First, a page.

Wednesday, September 2, 2015

Paul's Letter to a Bunch of Dead People

Yesterday we visited Ephesus. Ever heard of it? More likely you've heard of the people who lived there, the Ephesians. St Paul wrote a famous letter to them in the New Testament. That book of the Bible is only 6 chapters long. So I re-read it this morning as our tour bus began the 3 hour journey to our next stop in Turkey. I was curious if there were any insights to be gained by re-reading it after visiting the town. 

I should clarify that the term "town" should be taken loosely. Ephesus was once the second most important city in the Roman Empire. It had a large port, and was the end of the Silk Road, and was the big city of Asia Minor. So it was a bustling and wealthy metropolis of about 250,000 people surrounded by fertile agricultural land*. It was a nice place to live at the time. 

But Turkey is prone to earthquakes and mudslides. So the city was eventually destroyed, abandoned, and covered with mud, and it disappeared for centuries. Until some archeologists came along. 

Now Ephesus boasts some long marble-paved streets lined with columns and the painstakingly reassembled facades and walls of buildings. There's a hospital, a library, some temples, shops, houses, and theaters. If you squint hard and use your imagination, you can see the bustling port city coming back to life. You do have to drive 4 miles to find a port. The once deep u-shaped port was silted in over time. The columned commercial road that led there now leads to nowhere.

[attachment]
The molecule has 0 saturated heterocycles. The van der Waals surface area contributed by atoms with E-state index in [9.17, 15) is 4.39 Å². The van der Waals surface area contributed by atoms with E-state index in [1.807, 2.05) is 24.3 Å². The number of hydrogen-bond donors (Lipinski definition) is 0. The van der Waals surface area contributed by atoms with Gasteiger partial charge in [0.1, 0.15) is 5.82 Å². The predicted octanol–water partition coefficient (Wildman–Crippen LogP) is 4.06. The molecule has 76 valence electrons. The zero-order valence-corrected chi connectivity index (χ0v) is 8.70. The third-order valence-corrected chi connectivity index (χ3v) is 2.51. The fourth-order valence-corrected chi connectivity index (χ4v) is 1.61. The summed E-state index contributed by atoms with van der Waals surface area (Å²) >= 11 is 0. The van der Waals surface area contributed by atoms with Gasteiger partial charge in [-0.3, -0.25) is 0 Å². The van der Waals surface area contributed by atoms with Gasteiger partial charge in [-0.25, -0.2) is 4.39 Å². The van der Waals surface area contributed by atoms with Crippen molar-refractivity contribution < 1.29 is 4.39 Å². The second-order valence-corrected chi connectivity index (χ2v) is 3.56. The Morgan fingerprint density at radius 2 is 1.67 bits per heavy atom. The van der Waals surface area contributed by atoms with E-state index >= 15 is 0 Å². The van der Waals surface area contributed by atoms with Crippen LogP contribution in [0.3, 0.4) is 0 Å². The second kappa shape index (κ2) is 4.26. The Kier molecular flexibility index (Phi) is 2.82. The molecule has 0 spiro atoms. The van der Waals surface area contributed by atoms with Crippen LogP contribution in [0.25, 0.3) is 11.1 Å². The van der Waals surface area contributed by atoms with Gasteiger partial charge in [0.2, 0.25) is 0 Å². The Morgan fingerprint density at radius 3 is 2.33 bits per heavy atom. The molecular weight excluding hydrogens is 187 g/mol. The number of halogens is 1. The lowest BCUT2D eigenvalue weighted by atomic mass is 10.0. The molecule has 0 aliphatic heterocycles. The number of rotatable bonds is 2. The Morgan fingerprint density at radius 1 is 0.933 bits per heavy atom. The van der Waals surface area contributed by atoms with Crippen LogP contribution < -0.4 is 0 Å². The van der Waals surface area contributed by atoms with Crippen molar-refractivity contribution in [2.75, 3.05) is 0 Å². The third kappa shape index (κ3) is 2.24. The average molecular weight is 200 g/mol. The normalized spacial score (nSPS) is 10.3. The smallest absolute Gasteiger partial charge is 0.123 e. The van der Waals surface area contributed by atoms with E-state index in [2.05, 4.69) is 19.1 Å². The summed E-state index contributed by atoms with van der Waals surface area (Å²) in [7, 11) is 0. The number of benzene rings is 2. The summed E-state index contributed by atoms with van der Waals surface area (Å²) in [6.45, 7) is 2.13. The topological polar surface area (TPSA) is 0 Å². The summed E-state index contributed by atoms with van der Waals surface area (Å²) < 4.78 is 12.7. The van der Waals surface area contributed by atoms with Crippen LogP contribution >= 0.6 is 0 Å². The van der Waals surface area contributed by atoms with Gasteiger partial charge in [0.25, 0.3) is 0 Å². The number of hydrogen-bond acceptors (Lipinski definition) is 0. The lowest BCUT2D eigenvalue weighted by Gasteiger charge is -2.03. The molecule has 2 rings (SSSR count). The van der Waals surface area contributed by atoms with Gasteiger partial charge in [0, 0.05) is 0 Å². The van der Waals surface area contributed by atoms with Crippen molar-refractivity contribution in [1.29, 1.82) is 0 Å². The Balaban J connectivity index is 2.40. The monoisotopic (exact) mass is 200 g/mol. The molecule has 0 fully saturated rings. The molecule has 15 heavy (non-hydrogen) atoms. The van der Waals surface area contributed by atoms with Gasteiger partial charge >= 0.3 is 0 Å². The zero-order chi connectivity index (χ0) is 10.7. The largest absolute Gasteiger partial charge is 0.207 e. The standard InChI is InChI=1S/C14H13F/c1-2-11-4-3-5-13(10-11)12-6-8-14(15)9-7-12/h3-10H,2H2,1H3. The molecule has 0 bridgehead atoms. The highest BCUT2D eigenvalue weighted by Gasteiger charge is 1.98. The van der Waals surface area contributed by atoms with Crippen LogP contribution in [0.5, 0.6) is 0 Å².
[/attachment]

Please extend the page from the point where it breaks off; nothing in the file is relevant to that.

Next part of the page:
There are no more Ephesians. They're all long dead. Their once lavish city adorned with ornately carved marble fell into nothingness. All that surrounded them, their art, their objects of pride, all of the physical aspects of their daily existence were consumed by the earth. Why should a letter to these people matter to us?

Interestingly, Paul's instructions to these dead people sounded oddly contemporary. He spoke of family relationships; he gave advice for marital relationships and child-rearing. He spoke of workplace relationships - how bosses should treat their employees and how employees should work for their employers. He spoke of community relationships. His words on patience, forbearance and gentleness never fail to convict me and highlight my daily failings.  

Despite all of the differences in technology and material wealth that we experience now, our human nature is no more advanced than it was in Ephesus' heyday. That should be a bit humbling. And the glory of Ephesus, once a marvel of civilization, was consumed by dust. Can we not assume that our now-lovely cities will, as well? What will happen to the physical objects that consume our resources and energy? Will they too be claimed by dust?

Touring the ruins of Ephesus is a great reminder to me that all material things of this earth will pass away. And reading the intro to Paul's letter to the Ephesians is a great reminder to me of what will not. 

I pray that, in the grind of daily life, I can keep this in perspective. 

*This info given by our tour guide, and not independently fact checked. 

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